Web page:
Pumpkin pie and cockroaches

November 23, 2011

Last night I ate a traditional Thanksgiving meal. You know… injera, doro wat, samosas, dal bhat, briyani and pumpkin pie at the Refugee’s First Thanksgiving feast. People, food, music and dancing from all over the world. Um, yes please.

The two refugees I sat between didn’t speak much English. The 20ish year old guy was mute and deaf and his mom knew about three English words.

Our conversations went like this:

Me: Pointing at something nearby and making a “Do you like this or not?” face.

Them: Nodding or shaking their head.

This went on for about two hours. We didn’t share any complete sentences. And it was beautiful.

Another gal I met lives in the same apartments as them. I was eating pumpkin pie and she began telling me about her home’s big problem.

Cockroaches. (Sidenote: Cockroaches and I don’t get along, but it seems like every time I’m around them God shows up in a big way. I kinda wish God would use another thing like baby kittens. Or cotton candy. Or flowers.)

She told me the entire complex is infested but, “They only come out at night when it’s dark.”

My heart dropped. I wanted to pay for an exterminator to spray their home. Then I wanted to do that for my two other new friends. Then I wanted to do it for the whole complex. But then I realized I couldn’t afford it and felt helpless.

After dinner I gave them a ride home. We got in the car and I turned on country music. Hey, they needed to hear the greatest music ever, right? Other than the radio and an occasional laugh at my many u-turns, the ride home was really quiet.

Thirty minutes later I pulled into their dark parking lot expecting to just drop them off. But nope. They pointed at me, then upstairs to their home, motioning for me to come in. I politely refused, letting them know I had to leave. They insisted. So I parked the car and walked up three flights of stairs to their two bedroom home. The mom pushed open the door and I followed closely behind her son and found myself in a dark, dark, dark room.

I heard the lady shuffling around the kitchen where she turned on a small lamp. My eyes slowly adjusted and that’s when I saw everyone.

Seven people. Living in a two-bedroom, cockroach-infested apartment. Greeting me with the biggest, genuinest (yes, that’s a word) smiles I’ve seen in a long time.

Like an honored guest I took a seat on the only piece of furniture in the room. In this new place I felt welcomed. Each family member told me their name and I awkwardly tried to repeat it. I’m pretty sure I messed up the pronunciations beyond recognition but they didn’t care.

What mattered was that I was there. Sitting. Not saying anything. Just being present in their home.

After exchanging phone numbers a few minutes later I headed out. The guy walked me out to my car and waved goodbye. I left feeling… a lot of things.

It was beautiful meeting new people so my heart was full. In the same minute my heart hurt knowing they sleep on the same floor where cockroaches crawl around leisurely during the night. It was humbling receiving their spirit of hospitality and friendship.

As I drove away my mom called me and asked how the dinner went. I lost it. Just started bawling. I had to pull over because I couldn’t see through the tears.

Here are wonderful people and they have so little. I have so much. I’m so selfish with my resources. I want to do more to help. But that’s just one family. How can I help more? Is anything I’m really doing helping? I want to maximize the time I have to make the biggest dent in the world of hurting and pain. Not knowing how… feeling helpless.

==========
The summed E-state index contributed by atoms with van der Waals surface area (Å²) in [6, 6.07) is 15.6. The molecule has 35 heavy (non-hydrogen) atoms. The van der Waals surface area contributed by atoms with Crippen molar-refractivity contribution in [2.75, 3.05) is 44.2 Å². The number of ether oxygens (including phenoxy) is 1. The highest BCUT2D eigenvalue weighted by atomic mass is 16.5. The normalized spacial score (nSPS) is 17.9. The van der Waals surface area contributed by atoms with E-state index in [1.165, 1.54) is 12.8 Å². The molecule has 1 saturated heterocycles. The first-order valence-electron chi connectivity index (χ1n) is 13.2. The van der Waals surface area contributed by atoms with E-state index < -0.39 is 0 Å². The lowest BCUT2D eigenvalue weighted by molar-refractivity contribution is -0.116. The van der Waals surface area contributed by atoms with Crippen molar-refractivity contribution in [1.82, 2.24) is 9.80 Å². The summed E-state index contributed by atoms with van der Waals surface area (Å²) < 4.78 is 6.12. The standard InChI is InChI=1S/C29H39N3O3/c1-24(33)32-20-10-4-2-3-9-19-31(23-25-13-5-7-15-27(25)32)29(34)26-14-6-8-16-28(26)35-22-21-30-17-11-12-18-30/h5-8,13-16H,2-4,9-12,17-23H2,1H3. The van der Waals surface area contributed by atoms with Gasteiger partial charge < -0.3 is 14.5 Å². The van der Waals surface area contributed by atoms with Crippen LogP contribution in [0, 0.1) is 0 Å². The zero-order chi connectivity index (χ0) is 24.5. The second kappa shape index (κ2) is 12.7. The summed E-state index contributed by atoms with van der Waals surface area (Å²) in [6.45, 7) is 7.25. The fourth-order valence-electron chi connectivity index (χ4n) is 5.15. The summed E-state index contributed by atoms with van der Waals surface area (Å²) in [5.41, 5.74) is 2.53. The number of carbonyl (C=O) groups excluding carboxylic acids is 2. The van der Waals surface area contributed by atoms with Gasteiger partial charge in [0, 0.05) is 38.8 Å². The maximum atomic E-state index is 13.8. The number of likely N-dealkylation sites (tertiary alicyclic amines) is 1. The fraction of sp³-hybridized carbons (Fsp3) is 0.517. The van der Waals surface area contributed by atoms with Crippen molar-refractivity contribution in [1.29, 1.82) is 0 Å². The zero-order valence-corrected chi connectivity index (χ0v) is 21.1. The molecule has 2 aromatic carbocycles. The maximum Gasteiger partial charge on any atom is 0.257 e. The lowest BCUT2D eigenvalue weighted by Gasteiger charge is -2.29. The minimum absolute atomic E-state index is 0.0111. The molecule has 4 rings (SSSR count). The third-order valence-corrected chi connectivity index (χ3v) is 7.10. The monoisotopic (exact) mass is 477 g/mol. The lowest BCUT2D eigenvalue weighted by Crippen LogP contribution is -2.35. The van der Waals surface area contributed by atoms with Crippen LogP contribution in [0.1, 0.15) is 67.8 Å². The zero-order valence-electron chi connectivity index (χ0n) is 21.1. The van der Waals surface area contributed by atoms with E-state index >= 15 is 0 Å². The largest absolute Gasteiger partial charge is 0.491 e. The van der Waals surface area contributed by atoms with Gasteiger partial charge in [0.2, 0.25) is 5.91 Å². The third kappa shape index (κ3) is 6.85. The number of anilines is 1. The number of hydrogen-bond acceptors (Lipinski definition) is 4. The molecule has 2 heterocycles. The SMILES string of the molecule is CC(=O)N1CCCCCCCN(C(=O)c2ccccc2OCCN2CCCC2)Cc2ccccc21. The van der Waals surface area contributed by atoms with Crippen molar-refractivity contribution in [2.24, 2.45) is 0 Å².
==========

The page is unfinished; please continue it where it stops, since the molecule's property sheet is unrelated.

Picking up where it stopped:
My mom reminded me to use the gifts I already have, particularly telling peoples’ stories, to advocate for change. My body stopped shaking from crying and I took a deep breath in. Okay, Sarah…. you can do this. Sharing stories might not seem like a lot, but keep doing it.

An hour later a beloved friend wrote on my Facebook wall and told me she missed reading my blog. A few hours later another friend told me the exact same thing. Okay that’s not a coincidence. I love meeting new people, hearing their stories and sharing them. I’m going to do it more. That’s one thing I can do to be the change I want to see in this world.

“The place God calls you to is the place where your deepest gladness and the world’s deep hunger meet.” – Frederick Buechner 

What’s your deepest gladness and how can you use it to meet the world’s deepest hunger?


6 Responses to “Pumpkin pie and cockroaches”

  1. heidiwhitey Says:

    I’m so proud of you and so moved to be a part of what God is doing through your surrendered life. A million hugs.

  2. I wanted you to know how much i appreciated your post. the work we do at ACC is something special, and we all feel blessed to be a apart of it. I am glad you got to get a slice of the joy, sadness, and redemption that we all feel daily working with these wonderful people. Thank you for your blog post. Please let me know what apartment you dropped them at– i will call the building management and make sure the infestation gets attention. Unfortunately, our limited resources cause us to house people in less than ideal situations, but we do the best we can to address these issues and hope people can eventually gain enough income form employment to move into better conditions. I hope you will consider getting involved with us– we have new volunteer orientation every Tuesday at 5 pm at 5250 Leetsdale Drive.
    best wishes,

    Jennifer Gueddiche
    Director, ACC

    • simpleimperfectionist Says:

      Hi, Jennifer! Nice to “meet” ya. 🙂 I’ll shoot you an email and gets some more info on working with y’all. I’m so proud of all the good work you’re doing in this community and the lives of so many refugees.

  3. javier Gaspar Says:


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